Hard to believe from my gray locks, but I was 13 once – or so says the evidence from boxes of old manuscripts in my storage room. I fell in love then, slowly and cautiously, with the Concord Sonata and Le sacre du printemps and Cage’s Variations IV. I needed a refuge from grownups, and like many teenagers, found it in music that grownups didn’t understand. My peers anchored their contemptus mundi in loud rock ‘n’ roll, but I was practicing George Rochberg’s 12-tone Sonata-Fantasia on the piano, along with the acerbically atonal Form by Stefan Wolpe, which I once confounded my girlfriend’s mother with by playing for her. Is there any function of music so perennially reliable as this, to be used by teenagers to set themselves off as special and incomprehensible?
Between 13 and 19, I plunged into Cage, Varèse, Stockhausen, Babbitt, Boulez, Carter, Nono, Pousseur. The louder, more violent, more complex, more dissonant, the better. Composing meant piling up as many major 7ths and minor 9ths and chromatic tone clusters and rhythmically conflicting layers as possible. Then minimalism came along – Steve Reich’s Drumming and Philip Glass’s Music in Fifths suddenly appeared in the summer of 1974.
Maybe I had gotten into musical complexity too early. If I hadn’t discovered the Concord and Variations IV until college, like most music students, maybe incomprehensibility wouldn’t have lost its freshness so easily. But at 19, minimalism suddenly made all that complexity seem old hat. Having used so many dozens of chromatic tone clusters by my freshman year of college, it had already become painfully apparent that there is a ceiling to meaningful dissonance. I had piled up as many minor 9ths as human hands and lips could play. The idea that I could go back to the major scale as a starting point – and still seem avant-garde and special – came as a relief.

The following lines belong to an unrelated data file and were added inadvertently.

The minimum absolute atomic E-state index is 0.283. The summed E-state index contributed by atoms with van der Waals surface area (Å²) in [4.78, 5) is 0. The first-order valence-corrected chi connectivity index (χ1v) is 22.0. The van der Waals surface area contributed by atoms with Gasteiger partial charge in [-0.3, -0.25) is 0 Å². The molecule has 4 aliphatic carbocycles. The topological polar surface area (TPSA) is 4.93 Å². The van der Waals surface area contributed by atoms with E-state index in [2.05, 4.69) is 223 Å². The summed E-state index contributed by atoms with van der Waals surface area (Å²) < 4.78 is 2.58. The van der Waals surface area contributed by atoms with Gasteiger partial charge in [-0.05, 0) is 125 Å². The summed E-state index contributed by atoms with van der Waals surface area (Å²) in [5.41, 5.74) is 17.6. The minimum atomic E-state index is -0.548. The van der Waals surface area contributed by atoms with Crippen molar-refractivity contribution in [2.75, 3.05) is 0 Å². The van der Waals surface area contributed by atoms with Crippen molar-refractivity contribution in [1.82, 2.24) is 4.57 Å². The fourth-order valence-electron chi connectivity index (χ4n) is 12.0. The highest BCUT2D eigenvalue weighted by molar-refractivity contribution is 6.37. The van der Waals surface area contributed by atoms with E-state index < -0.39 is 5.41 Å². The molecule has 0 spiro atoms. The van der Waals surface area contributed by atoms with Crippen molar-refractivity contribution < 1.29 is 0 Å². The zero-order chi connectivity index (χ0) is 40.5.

At the same time, there was much talk in the 1970s about new music’s decreasing social and political relevance. Rock music had stolen center stage in terms of music’s engagement with social issues. Cornelius Cardew had abandoned the world of complex, incomprehensible music for political reasons, and Christian Wolff and Frederic Rzewski, in rhetoric at least, followed. From the appearance of Rzewski’s Attica and Coming Together, minimalism seemed to have a political impetus as well as a musico-historical one.
And thus came about an association that today’s young composers seem incapable of grasping: the move to simplify music and make it more comprehensible and communicative was a PROGRESSIVE move. Progressive musically, because it bypassed the info-overload dead end of endless noise and complexity, and made possible all kinds of subtle new phenomena that had never before been used in Western music, though one could find precedents in musics of Asia and Africa. Progressive politically because it offered the opportunity to reconnect with audiences of nonmusicians, in a performance paradigm that had little to do with the stuffy formalism of “classical music.” Eventually I found that there were many, many other composers like myself who felt that the development of minimalism was the clearest progressive approach to a music of the future.